Our previous post on Loretta Young (1913-2000) was beyond cursory. Written in 2014 when my main focus for new posts was silent film, I wrote (and with substantial brevity) about a single film, the moody Goth romp Laugh Clown Laugh (1928) with Lon Chaney. Young was only 14 at the time and yet cast as the romantic lead (though that was pretty common at the time). But that’s nothing; Young had been in movies since she was three years old. Throughout the silent era and the early talkies, she was cast mainly in bit parts. Born Gretchen Young, she was one of three performing sisters, the others being Polly Ann Young (1908-1997) and Elizabeth Jane Young (1910-1997) better known as Sally Blane. A later half-sister Georgiana Young (1924-2007) was married to Ricardo Montalban.
In 1930 Loretta became a WAMPAS Baby Star and this began to raise her profile. She started out starring in Pre-Code melodramas, things like They Call It Sin (1932), Employees Entrance (1933) and Born to be Bad (1934) when she was not yet 20. Other of her significant pictures include The Call of the Wild (1934), The Crusades (1935), Ramona (1936), Suez (1938), The Story of Alexander Graham Bell (1939), Along Came Jones (1945), The Stranger (1946), The Farmer’s Daughter (1947 ) and Rachel and the Stranger (1948). The Farmer’s Daughter won her an Oscar for playing a comical Swede; the film was later turned into a sitcom starring Inger Stevens (Young herself was of Luxembourgish extraction. It happens. Vincert Kartheiser, Pete Campbell of Mad Men, is of similar background).
In 1953 Young moved over from movies to television, a savvy and well-calculated move, because her prestige in films had been waning — and she made a smash in TV. The Loretta Young Show was on the air from 1953 through 1961, making it a long-term staple of that classic era of television. The show changed format a few times. For most of its existence it was a dramatic anthology series not unlike Robert Montgomery Presents. Young introduced some of the episodes as hostess; she personally acted in others. Originally the show was known as Letter to Loretta, and the premise was that the stories were based on real letters that she had received from fans. Her trademark was a big sweep of her gown as she turned from the narration to the story, much imitated by comedians.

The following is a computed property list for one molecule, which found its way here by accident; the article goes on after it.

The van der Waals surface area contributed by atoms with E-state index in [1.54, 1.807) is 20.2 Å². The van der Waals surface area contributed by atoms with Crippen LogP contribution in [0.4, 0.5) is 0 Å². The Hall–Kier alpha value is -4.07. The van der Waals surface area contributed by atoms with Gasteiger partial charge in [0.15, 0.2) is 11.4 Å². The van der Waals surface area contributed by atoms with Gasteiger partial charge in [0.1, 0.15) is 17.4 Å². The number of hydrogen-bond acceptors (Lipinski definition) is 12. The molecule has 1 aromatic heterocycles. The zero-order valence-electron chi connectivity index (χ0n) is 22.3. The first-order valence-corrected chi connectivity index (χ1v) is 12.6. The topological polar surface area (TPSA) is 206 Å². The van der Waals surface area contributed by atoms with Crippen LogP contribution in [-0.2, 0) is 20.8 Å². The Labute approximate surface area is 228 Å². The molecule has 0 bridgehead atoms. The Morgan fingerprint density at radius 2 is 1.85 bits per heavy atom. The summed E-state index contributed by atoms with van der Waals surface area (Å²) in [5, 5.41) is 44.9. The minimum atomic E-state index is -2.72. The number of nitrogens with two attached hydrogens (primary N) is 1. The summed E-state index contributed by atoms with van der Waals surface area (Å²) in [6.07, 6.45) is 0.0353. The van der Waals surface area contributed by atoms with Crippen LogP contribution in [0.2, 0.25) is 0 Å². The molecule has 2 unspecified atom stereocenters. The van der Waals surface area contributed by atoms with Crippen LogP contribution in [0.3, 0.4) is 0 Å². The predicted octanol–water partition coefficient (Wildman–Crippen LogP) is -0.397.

Naturally top Hollywood stars guested on the show, and episodes were directed by the likes of Robert Florey, Norman Foster (her brother-in-law), and Richard Donner. In 1962 she switched format drastically, changing to a sit-com (a move about as radical as some of the shifts on the latter Doris Day Show). Here she seemed to want to emulate The Donna Reed Show; she played a suburban mom trying to raise seven children — two of whom were Dirk and Dack Rambo! This show lasted only one season, after which she essentially retired from acting. She later returned to star in a couple of TV movies, Christmas Eve (1986, with Arthur Hill), and Lady in the Corner (1989) with Brian Keith.
The Young sisters were all beautiful and resembled one another, sharing the same sort of toothy loveliness, but Gretchen (Loretta) scored the biggest career, followed by Sally Blane, who had a large number of movie credits and married the director Norman Foster, as we said. Polly Anne’s 40 credits stop with Invisible Ghost (1941). Georgiana had all of three bit parts.
It’s safe to say that Young was improperly sexualized at a premature age. In addition to playing roles too old for her, she married actor Grant Withers when she was just 17, although that only lasted a few months. The most extraordinary (and now well documented) bit of spice in her biography is that in the ’30s she was raped (by her own account) by MGM co-star Clark Gable, resulting in the child Judy Lewis, whom Young publicly claimed was adopted. Lewis was to become a successful actress and producer of daytime soaps. Her enormous blue eyes resembled both of her birth parents, however, and this “secret” was the source of much conjecture back in the day. Young was a Conservative Catholic, with a “wholesome” image quite at odds with a birth-out-of-wedlock story, despite the fact it wasn’t her fault. The irony is that her early talking films were frequently all about such scenarios. But then, pop culture has always been about amnesia as much as nostalgia.